To prevent water from continuing to seep into the pit, Worthen and another worker named Snowden, were detailed to apply a preparation known as "Ironite" to the walls of the pit. The "Ironite" was mixed with cement and water in a wheelbarrow a short distance from the building, and carried in buckets by the two workers (Snowden and Worthen) from the wheelbarrow, down the manhole, into the pit. Worthen and Snowden started to work at 8:00 o'clock in the morning, took off 30 minutes for lunch, and continued to work until 3:00 o'clock in the afternoon, when Worthen collapsed. The "Ironite" gave off a considerable amount of ammonia, so that every two or three minutes it was necessary for the workers to go to the manhole to get fresh air. There was a 200-watt electric light in the pit. The outside temperature was 91 Fahrenheit, but the temerature inside the pit was 105 Fahrenheit. There was an electric fan in one end of the pit, but even with the fan running, the temperature in the covered pit was 105 Fahrenheit. Necessarily, the workers in the pit were required to work in cramped quarters.

Dr. Cullen testified that Worthen, working in that covered pit and being obliged to get in and out as he did, performed "awfully hard physical labor" for Worthen ; and that "extreme heat is not good for anybody who has high blood pressure". When interrogated on the effects of such over-exertion and over-exhaustion, Dr. Cullen said:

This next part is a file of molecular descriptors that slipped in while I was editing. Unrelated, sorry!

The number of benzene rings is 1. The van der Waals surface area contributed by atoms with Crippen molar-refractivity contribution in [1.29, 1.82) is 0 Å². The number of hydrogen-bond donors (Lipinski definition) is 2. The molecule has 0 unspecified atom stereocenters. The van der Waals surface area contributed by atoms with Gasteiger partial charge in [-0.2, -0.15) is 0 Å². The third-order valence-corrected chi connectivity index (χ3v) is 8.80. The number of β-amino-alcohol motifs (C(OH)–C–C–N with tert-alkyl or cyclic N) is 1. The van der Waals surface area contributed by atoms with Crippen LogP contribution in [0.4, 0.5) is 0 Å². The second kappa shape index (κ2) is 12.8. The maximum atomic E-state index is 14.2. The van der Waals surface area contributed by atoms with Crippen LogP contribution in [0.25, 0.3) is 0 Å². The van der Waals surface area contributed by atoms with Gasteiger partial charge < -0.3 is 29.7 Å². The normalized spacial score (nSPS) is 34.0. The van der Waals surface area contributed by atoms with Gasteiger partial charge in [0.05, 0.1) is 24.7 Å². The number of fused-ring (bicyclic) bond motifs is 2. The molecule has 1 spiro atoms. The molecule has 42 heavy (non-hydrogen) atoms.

"In either case I would say the effects of over-exertion, or over-exhaustion (and if he had to run back and forth to get fresh air, that would surely be hard work, and had to swing himself up by his arms), would be the hardest kind of work for me * * * In other words, in the patients I see like that every day in the office: they ask me what to do. I always tell them: `first of all, overworking is out'. I even tell them they can't use their arms for doing ordinary things around home, like out in the garden, or anything like that: digging, hoeing, or anything like that. (I tell them) not to paint overhead; and of course, not to hurry at all; and of course, not to get overheated * * * for any man who has hardened arteriesall of the activities that I mentioned are apt to be harmful to him."

Thus we have a case of "increased and overtaxing effort to accomplish the work load under the conditions existing"; and there is no substantial evidence to the contrary.